Noticing and not noticing brings a very interesting switch of womanly tactics. Where I had to brace myself, like Effie, for some unpleasant chore, I barely think about it now and, much like the giddy excitement I feel as I decide which wash cycle to employ, I am curious to learn a good deal more. When I sweep the endless supply of crumbs from the floors I paint a design with my broom. I consider its potential for flight, but it’s not a besom so I doubt it has much, and, besides, I think my flying days are over. But what I just don’t understand is why this lockdown/slowdown time is effecting such dramatic change for so many of us. Despite the threat this virus still poses, and for some long time to come, the stopping of Routine is having a profound influence on all people. Doing old things differently, seeking out new things to do, brings them all to our attention. To ask Why Am I Doing This? may never have crossed our minds, minds numbed by what we thought was normal, minds dull as hens, clucking our way through the days and weeks, questioning nothing and overly hysterical should someone pinch our grain. Now, forced onto the wasteland we have to pay attention.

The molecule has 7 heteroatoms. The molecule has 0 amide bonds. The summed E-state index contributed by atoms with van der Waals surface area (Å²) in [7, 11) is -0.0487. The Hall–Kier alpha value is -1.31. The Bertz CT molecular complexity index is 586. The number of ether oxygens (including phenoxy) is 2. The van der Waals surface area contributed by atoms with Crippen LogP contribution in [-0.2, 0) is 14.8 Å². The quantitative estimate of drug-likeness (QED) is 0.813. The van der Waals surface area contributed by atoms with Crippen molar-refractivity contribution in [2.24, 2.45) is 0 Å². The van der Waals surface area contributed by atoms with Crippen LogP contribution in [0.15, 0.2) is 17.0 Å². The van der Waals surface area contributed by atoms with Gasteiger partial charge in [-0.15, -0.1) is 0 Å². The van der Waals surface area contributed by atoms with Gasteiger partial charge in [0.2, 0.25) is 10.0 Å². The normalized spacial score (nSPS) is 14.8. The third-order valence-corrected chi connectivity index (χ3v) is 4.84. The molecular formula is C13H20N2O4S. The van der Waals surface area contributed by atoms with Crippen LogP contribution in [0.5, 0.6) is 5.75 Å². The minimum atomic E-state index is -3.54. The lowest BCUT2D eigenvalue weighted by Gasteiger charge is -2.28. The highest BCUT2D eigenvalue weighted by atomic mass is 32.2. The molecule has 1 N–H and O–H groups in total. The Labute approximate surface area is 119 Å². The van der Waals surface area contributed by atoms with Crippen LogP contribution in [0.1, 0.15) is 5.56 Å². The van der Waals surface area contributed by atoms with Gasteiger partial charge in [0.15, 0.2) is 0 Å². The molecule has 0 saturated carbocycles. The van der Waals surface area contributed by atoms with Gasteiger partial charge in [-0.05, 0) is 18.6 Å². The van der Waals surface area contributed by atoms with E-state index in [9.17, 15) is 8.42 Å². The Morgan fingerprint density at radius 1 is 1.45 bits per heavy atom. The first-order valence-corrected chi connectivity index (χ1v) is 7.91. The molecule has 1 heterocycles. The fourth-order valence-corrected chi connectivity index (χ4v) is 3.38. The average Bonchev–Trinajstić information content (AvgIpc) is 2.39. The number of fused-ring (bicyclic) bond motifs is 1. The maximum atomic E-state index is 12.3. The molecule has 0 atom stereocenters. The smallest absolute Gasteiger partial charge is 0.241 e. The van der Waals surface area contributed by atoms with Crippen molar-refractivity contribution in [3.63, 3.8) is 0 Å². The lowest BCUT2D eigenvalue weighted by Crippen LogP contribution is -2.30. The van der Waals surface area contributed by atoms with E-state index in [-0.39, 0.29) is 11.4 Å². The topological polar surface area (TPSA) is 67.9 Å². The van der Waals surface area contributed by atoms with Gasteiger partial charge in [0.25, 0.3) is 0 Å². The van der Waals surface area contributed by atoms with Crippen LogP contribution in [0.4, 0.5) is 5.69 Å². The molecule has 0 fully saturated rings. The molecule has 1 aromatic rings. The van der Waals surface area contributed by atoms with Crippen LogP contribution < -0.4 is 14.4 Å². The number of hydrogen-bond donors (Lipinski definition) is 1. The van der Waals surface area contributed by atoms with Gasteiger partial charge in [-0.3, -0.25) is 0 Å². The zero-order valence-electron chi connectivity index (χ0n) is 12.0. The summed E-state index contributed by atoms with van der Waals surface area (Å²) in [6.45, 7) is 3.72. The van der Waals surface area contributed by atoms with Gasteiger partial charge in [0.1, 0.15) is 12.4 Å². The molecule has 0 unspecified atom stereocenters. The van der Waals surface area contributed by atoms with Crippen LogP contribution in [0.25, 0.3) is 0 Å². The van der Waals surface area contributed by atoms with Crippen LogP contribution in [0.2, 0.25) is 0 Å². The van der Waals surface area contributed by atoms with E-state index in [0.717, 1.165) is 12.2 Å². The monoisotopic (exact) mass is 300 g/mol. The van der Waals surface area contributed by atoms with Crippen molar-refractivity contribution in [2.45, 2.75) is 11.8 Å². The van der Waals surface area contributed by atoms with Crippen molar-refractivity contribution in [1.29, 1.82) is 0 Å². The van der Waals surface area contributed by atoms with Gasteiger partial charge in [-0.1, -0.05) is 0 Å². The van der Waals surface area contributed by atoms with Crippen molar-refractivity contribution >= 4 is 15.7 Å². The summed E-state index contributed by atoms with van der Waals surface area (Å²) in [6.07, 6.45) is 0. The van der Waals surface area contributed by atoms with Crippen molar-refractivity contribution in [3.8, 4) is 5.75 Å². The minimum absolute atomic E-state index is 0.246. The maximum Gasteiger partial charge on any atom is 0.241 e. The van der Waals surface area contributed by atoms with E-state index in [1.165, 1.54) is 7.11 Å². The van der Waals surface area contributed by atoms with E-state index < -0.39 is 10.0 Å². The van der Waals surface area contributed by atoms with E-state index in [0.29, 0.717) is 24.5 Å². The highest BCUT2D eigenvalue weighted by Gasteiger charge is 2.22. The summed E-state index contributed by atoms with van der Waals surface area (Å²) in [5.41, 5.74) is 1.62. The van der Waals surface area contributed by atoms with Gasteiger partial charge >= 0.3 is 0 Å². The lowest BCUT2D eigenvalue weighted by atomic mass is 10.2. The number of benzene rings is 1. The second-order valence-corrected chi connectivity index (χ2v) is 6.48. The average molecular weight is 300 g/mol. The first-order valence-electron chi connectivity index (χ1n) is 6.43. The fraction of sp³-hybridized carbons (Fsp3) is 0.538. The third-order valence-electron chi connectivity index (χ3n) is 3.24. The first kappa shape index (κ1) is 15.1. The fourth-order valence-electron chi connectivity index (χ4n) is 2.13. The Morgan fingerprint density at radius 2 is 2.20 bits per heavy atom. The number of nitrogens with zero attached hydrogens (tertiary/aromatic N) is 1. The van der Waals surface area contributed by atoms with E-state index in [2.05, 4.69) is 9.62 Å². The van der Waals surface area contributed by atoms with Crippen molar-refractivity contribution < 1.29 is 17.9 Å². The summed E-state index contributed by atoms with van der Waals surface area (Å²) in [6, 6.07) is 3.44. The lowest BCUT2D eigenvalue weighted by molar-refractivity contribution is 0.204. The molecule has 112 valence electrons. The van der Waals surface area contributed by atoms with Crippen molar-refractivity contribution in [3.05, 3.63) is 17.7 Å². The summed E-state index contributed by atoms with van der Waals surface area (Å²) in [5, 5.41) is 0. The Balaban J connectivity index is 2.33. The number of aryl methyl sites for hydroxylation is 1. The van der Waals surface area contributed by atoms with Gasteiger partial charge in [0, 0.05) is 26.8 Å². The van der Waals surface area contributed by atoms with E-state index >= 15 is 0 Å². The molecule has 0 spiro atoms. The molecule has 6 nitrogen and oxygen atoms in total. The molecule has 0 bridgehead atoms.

I know, of course I do, that not everyone can get excited about a shift in washing cycles, but there will be little things to question, notice and change. Children always ask Why when told to do something. Somewhere in that ghastly and painful process of growing up, our Why gets lost. Asking why, even of self, is to notice, to be mindful. It is also poking your head over the edge to look into the dark. But, as eyes grow accustomed to it, lights shine, contours reveal themselves and there is shape and texture to appreciate. And I always find it isn’t deep at all. I can let my arm sink into the dark, feel it cool on my skin, run my fingers through it. I cannot hold it, cannot grab a handful for closer study, but it is strong and powerful despite its lack of substance. And, when I turn back to whatever nonsense I plan for my day, the light is brighter, the air clearer, the dust silent and best of all I have the time to notice everything, every thought, every action, each precious living minute.